CL: Our most active online community is Madden. It's also the place where the most intense online gaming competition goes down every year. I want to make sure that what we're doing has got the right feature set that the customer is responding to--and that we're able to make sure that it works at a quality level that people associate EA Sports with. Before I say "here's where we're going to go," that we're going to do this on every single title, and we're going to do it starting tomorrow, the strategy was to pick one [game], do it well, do it right, figure out what the responses from the consumer population [was], what are they liking, what are they not liking, what do they wish they had more of, and then figure out how to roll this out on a wider scale.

GS: Why do you need to collect credit card information?

CL: We did [substantial] research on this. It's basically another way to identify the user and get people to feel like they've got a commitment to making the online experience fair and stable. When you put up your credit card, your relationship to that company changes. The entire spirit of this Premium Pass is to design a group of online users who are more serious about this than the general population. The theory behind this is that they're going to be much less likely to cheat if a company has a validated e-mail address and a credit card number. It's going to make it a lot harder for you to create multiple accounts, to cheat, and to hack.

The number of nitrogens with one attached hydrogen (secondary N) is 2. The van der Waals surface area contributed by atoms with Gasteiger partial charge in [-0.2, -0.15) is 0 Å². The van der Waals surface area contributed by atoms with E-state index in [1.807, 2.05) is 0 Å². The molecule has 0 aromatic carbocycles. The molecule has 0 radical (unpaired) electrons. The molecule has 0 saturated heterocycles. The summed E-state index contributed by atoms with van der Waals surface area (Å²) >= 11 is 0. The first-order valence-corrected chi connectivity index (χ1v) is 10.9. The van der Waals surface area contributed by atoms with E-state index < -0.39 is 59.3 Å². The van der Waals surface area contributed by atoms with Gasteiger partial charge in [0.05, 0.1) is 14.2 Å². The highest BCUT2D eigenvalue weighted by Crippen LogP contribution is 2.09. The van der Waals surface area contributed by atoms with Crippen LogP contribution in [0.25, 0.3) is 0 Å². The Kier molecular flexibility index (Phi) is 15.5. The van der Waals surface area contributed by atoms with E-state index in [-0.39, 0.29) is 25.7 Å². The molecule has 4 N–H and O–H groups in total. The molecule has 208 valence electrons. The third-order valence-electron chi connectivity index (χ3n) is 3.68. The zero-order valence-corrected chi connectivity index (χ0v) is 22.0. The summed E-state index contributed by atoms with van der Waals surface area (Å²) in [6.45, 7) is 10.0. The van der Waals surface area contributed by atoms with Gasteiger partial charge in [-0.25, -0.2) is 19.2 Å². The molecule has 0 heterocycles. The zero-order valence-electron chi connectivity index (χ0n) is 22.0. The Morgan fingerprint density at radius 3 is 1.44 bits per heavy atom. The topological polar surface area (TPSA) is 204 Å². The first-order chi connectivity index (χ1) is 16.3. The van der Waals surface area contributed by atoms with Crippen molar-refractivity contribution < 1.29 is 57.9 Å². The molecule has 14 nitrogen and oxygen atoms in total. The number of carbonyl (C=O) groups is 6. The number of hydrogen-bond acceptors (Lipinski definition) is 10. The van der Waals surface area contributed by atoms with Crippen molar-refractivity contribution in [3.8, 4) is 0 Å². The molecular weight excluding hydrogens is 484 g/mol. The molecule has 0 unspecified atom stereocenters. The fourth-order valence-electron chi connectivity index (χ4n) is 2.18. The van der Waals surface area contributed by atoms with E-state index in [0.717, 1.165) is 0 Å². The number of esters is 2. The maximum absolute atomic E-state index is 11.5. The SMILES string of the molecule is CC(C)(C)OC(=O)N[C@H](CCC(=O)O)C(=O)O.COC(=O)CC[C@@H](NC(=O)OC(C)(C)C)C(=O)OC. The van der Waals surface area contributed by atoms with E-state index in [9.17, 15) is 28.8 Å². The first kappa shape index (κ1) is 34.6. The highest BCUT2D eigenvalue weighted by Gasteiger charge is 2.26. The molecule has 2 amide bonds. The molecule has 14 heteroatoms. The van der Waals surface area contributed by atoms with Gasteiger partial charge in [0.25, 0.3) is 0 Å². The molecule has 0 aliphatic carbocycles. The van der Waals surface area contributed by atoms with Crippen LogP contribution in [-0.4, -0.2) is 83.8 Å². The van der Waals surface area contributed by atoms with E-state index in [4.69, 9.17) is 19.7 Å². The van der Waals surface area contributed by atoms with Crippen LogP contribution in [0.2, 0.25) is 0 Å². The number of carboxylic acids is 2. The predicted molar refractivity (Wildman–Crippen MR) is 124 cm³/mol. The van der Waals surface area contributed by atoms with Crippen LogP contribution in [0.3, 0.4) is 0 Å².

What we're trying to do is to get people to put skin in the game so we know exactly who you are, where you are, and that you establish value with the rep rating that you're going to be building throughout your EA Sports career.

GS: Any other ways you intend to leverage the credit card database?

CL: Other than using it to validate who you are and to make it the basis for a formal EA-created account that is going to [make it] difficult for you to build a new one--no. I play a lot of massively multiplayer games, and I treat those characters that I play seriously because I've got not only my own time and personal emotion wrapped up in them, but also my credit card and e-mail account.

GS: Can you tell me what Dodge paid for the right to partner with EA?

CL: No. The announcement here is that this is a new business, and the business model we are taking to market is a sponsorship model. We're hoping that we can continue to do really cool things with online opportunities going forward. We see it as a road map to the future…to making the games more exciting.

Companies can't sustain the kind of feature development consumers are going to demand in the future without a sustaining business model underneath it. I think people are thrilled with the products EA Sports makes because we are able to attach a business to it. That's what we're doing here. This year, the features are being delivered to the end user free of charge.

GS: How long is the agreement?

CL: I can't discuss the specifics, but you know what? Stick around with EA Sports and you can figure it out.